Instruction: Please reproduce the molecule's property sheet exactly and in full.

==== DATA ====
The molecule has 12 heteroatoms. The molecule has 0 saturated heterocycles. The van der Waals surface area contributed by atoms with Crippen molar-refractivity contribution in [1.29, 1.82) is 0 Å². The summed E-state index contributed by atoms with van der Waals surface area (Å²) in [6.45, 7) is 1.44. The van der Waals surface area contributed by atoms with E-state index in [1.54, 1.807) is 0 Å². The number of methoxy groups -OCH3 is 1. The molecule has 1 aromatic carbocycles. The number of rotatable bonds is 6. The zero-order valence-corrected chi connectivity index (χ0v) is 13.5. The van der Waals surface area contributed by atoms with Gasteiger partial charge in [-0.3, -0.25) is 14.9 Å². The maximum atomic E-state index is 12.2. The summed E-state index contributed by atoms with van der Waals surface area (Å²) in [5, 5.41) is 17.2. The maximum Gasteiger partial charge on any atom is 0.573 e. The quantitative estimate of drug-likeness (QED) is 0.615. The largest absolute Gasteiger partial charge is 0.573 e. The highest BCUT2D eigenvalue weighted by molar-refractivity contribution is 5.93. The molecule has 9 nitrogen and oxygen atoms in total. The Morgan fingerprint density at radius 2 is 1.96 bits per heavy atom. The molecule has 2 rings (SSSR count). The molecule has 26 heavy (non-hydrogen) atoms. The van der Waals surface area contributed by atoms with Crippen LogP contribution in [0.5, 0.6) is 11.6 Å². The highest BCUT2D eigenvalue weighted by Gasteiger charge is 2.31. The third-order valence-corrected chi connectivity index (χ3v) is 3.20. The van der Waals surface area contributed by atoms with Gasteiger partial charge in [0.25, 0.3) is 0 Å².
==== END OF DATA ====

The molecule has 12 heteroatoms. The molecule has 0 saturated heterocycles. The van der Waals surface area contributed by atoms with Crippen molar-refractivity contribution in [1.29, 1.82) is 0 Å². The summed E-state index contributed by atoms with van der Waals surface area (Å²) in [6.45, 7) is 1.44. The van der Waals surface area contributed by atoms with E-state index in [1.54, 1.807) is 0 Å². The number of methoxy groups -OCH3 is 1. The molecule has 1 aromatic carbocycles. The number of rotatable bonds is 6. The zero-order valence-corrected chi connectivity index (χ0v) is 13.5. The van der Waals surface area contributed by atoms with Gasteiger partial charge in [-0.3, -0.25) is 14.9 Å². The maximum atomic E-state index is 12.2. The summed E-state index contributed by atoms with van der Waals surface area (Å²) in [5, 5.41) is 17.2. The maximum Gasteiger partial charge on any atom is 0.573 e. The quantitative estimate of drug-likeness (QED) is 0.615. The largest absolute Gasteiger partial charge is 0.573 e. The highest BCUT2D eigenvalue weighted by molar-refractivity contribution is 5.93. The molecule has 9 nitrogen and oxygen atoms in total. The Morgan fingerprint density at radius 2 is 1.96 bits per heavy atom. The molecule has 2 rings (SSSR count). The molecule has 26 heavy (non-hydrogen) atoms. The van der Waals surface area contributed by atoms with Crippen LogP contribution in [0.5, 0.6) is 11.6 Å². The highest BCUT2D eigenvalue weighted by Gasteiger charge is 2.31. The third-order valence-corrected chi connectivity index (χ3v) is 3.20. The van der Waals surface area contributed by atoms with Gasteiger partial charge in [0.25, 0.3) is 0 Å².